Abstract

OBJECTIVE. We sought to determine whether children with sensory processing disorder (SPD) differ from typically developing children on a neurophysiological measure, the P300 component of event-related potentials produced in response to brief auditory stimulation.

METHOD. We used electroencephalographic measures (i.e., N200 and P300 components) to examine auditory processing in 20 children with SPD and 71 typically developing children, ages 5–10 yr.

RESULTS. Children with SPD demonstrated significantly smaller P300 amplitudes and shorter N200 latencies than typically developing children. Brain activity correctly distinguished children with SPD from typically developing children with 77% accuracy. We also found a significant relationship between the neurophysiological measures and functional performance on sensory and motor tasks.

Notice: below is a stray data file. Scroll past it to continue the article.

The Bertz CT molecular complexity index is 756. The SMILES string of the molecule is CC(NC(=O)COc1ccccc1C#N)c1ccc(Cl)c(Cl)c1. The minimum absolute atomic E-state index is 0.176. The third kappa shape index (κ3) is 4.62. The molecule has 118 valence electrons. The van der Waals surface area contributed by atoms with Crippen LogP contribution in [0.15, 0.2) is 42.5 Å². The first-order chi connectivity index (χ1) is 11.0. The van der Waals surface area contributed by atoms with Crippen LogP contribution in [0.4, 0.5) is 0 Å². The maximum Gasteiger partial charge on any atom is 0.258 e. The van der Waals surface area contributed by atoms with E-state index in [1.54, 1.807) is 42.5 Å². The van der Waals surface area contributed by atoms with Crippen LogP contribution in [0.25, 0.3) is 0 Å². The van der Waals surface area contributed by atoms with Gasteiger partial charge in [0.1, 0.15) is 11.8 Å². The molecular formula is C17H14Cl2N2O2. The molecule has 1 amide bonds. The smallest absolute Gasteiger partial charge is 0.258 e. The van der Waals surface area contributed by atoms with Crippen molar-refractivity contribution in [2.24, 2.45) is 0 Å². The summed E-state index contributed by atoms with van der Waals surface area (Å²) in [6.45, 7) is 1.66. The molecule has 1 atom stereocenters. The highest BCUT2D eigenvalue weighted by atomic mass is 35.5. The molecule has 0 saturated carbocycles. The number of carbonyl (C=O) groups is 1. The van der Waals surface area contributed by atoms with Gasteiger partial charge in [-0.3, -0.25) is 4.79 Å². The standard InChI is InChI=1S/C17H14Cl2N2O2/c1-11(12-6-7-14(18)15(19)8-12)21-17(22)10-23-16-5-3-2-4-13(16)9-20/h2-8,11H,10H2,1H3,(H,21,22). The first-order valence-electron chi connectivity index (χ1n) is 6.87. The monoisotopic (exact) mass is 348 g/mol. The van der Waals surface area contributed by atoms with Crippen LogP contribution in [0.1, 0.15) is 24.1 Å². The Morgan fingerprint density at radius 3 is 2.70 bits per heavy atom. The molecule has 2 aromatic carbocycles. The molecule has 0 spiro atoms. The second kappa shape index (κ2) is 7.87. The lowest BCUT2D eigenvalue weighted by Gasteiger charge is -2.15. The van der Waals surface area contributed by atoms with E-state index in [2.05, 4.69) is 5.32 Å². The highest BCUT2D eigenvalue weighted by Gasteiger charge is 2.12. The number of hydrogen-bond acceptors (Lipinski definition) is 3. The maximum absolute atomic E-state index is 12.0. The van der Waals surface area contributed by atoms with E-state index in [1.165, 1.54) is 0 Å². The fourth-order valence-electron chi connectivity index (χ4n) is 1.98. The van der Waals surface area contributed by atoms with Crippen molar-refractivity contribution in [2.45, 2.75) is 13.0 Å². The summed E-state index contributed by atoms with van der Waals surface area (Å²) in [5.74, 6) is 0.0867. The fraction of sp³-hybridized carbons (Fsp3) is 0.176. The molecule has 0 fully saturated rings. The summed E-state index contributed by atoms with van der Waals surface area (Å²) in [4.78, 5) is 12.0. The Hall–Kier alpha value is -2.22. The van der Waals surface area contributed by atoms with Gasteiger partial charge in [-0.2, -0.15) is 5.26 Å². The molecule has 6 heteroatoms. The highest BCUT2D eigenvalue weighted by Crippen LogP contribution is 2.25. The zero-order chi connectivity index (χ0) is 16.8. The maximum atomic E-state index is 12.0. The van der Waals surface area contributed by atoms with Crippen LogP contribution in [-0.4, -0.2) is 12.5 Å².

CONCLUSION. This study presents empirical evidence that children with SPD display unique brain processing mechanisms compared with typical children and, therefore, provide further evidence for the neural deviations associated with SPD.

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